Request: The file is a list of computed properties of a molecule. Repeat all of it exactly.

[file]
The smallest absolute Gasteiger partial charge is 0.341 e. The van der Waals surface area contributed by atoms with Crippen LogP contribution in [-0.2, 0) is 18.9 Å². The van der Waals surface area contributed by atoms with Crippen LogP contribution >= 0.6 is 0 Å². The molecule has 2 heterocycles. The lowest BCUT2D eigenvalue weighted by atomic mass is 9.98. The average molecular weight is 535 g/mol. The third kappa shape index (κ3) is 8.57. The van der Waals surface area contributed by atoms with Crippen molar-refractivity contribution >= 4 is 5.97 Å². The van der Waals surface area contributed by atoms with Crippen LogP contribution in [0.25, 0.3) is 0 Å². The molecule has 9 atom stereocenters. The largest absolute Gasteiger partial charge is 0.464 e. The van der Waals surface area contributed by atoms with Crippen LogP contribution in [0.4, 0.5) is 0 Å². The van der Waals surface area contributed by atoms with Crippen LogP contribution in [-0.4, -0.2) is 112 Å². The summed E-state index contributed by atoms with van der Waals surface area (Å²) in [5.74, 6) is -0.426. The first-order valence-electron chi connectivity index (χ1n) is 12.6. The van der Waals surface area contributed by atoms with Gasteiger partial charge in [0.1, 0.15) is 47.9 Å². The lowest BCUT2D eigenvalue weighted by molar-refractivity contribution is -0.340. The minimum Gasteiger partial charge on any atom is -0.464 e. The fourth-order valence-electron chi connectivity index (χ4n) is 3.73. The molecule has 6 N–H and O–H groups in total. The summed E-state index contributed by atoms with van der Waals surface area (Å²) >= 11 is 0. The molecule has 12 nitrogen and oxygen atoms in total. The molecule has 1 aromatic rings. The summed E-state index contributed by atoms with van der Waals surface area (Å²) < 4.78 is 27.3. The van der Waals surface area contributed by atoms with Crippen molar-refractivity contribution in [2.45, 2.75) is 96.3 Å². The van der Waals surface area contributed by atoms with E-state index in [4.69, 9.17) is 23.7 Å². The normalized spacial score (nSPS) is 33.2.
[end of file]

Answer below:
The smallest absolute Gasteiger partial charge is 0.341 e. The van der Waals surface area contributed by atoms with Crippen LogP contribution in [-0.2, 0) is 18.9 Å². The van der Waals surface area contributed by atoms with Crippen LogP contribution >= 0.6 is 0 Å². The molecule has 2 heterocycles. The lowest BCUT2D eigenvalue weighted by atomic mass is 9.98. The average molecular weight is 535 g/mol. The third kappa shape index (κ3) is 8.57. The van der Waals surface area contributed by atoms with Crippen molar-refractivity contribution >= 4 is 5.97 Å². The van der Waals surface area contributed by atoms with Crippen LogP contribution in [0.25, 0.3) is 0 Å². The molecule has 9 atom stereocenters. The largest absolute Gasteiger partial charge is 0.464 e. The van der Waals surface area contributed by atoms with Crippen LogP contribution in [0.4, 0.5) is 0 Å². The van der Waals surface area contributed by atoms with Crippen LogP contribution in [-0.4, -0.2) is 112 Å². The summed E-state index contributed by atoms with van der Waals surface area (Å²) in [5.74, 6) is -0.426. The first-order valence-electron chi connectivity index (χ1n) is 12.6. The van der Waals surface area contributed by atoms with Gasteiger partial charge in [0.1, 0.15) is 47.9 Å². The lowest BCUT2D eigenvalue weighted by molar-refractivity contribution is -0.340. The minimum Gasteiger partial charge on any atom is -0.464 e. The fourth-order valence-electron chi connectivity index (χ4n) is 3.73. The molecule has 6 N–H and O–H groups in total. The summed E-state index contributed by atoms with van der Waals surface area (Å²) >= 11 is 0. The molecule has 12 nitrogen and oxygen atoms in total. The molecule has 1 aromatic rings. The summed E-state index contributed by atoms with van der Waals surface area (Å²) < 4.78 is 27.3. The van der Waals surface area contributed by atoms with Crippen molar-refractivity contribution in [2.45, 2.75) is 96.3 Å². The van der Waals surface area contributed by atoms with E-state index in [4.69, 9.17) is 23.7 Å². The normalized spacial score (nSPS) is 33.2.